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Sermon #4051

Without Christ

A Sermon on Ephesians 2:12

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Scripture

Ephesians 2:12 ESV NASB KJV
remember that you were at that time separated from Christ, alienated from the commonwealth of Israel and strangers to the covenants of promise, having no hope and without God in the world. (ESV)

Description

The greater one understands the depths of their sin, the more they understand the greatness of God’s mercy. For the Christian there is a reciprocal relationship between looking to their life before Christ and the amount of praise they offer to God. If the believer never examines their state of being without Christ, thanksgiving to God for salvation will unlikely mark their life. In this sermon on Ephesians 2:12 titled “Without Christ,” Dr. Martyn Lloyd-Jones follows Paul in challenging what it means to be without Christ in order to see just how astounding salvation really is. The worst condition of a person is that they are without Christ. But what does this really mean? Dr. Lloyd-Jones walks through the biblical text in order to show what it means to be a stranger towards God’s covenant people, to be an alien to the commonwealth of Israel. This alienation from God and His covenant people will undoubtedly lead to a life without hope. Soberly listen and contemplate a state without Christ and then rejoice that one can flee to him and find new hope.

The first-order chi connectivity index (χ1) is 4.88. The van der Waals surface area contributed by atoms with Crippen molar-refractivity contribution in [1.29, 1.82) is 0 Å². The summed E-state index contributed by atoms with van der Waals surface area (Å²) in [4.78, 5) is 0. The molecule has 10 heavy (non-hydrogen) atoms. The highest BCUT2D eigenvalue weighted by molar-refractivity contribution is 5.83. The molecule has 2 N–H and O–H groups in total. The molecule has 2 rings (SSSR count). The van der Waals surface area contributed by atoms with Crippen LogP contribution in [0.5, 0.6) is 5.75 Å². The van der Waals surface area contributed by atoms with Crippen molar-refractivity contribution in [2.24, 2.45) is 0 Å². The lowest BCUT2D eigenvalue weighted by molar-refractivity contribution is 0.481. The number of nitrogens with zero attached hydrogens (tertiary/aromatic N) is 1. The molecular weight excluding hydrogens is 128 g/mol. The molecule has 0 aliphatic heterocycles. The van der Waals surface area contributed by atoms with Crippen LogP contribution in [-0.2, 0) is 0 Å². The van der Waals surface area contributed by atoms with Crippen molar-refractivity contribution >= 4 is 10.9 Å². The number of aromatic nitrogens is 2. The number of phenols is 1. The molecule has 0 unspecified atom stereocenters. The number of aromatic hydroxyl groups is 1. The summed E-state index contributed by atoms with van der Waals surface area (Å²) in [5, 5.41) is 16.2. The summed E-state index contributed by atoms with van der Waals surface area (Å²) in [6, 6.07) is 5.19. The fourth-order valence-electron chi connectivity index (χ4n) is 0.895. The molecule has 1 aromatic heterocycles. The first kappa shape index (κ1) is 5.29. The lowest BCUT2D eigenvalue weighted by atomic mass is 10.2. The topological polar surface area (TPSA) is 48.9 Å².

Topics

Dr. Martyn Lloyd-Jones

Dr. Martyn Lloyd-Jones (1899-1981) was a Welsh evangelical minister who preached and taught in the Reformed tradition. His principal ministry was at Westminster Chapel, in central London, from 1939-1968, where he delivered multi-year expositions on books of the bible such as Romans, Ephesians and the Gospel of John. In addition to the MLJ Trust’s collection of 1,600 of these sermons in audio format, most of these great sermon series are available in book form (including a 14 volume collection of the Romans sermons), as are other series such as "Spiritual Depression", "Studies in the Sermon on the Mount" and "Great Biblical Doctrines". He is considered by many evangelical leaders today to be an authority on biblical truth and the sufficiency of Scripture.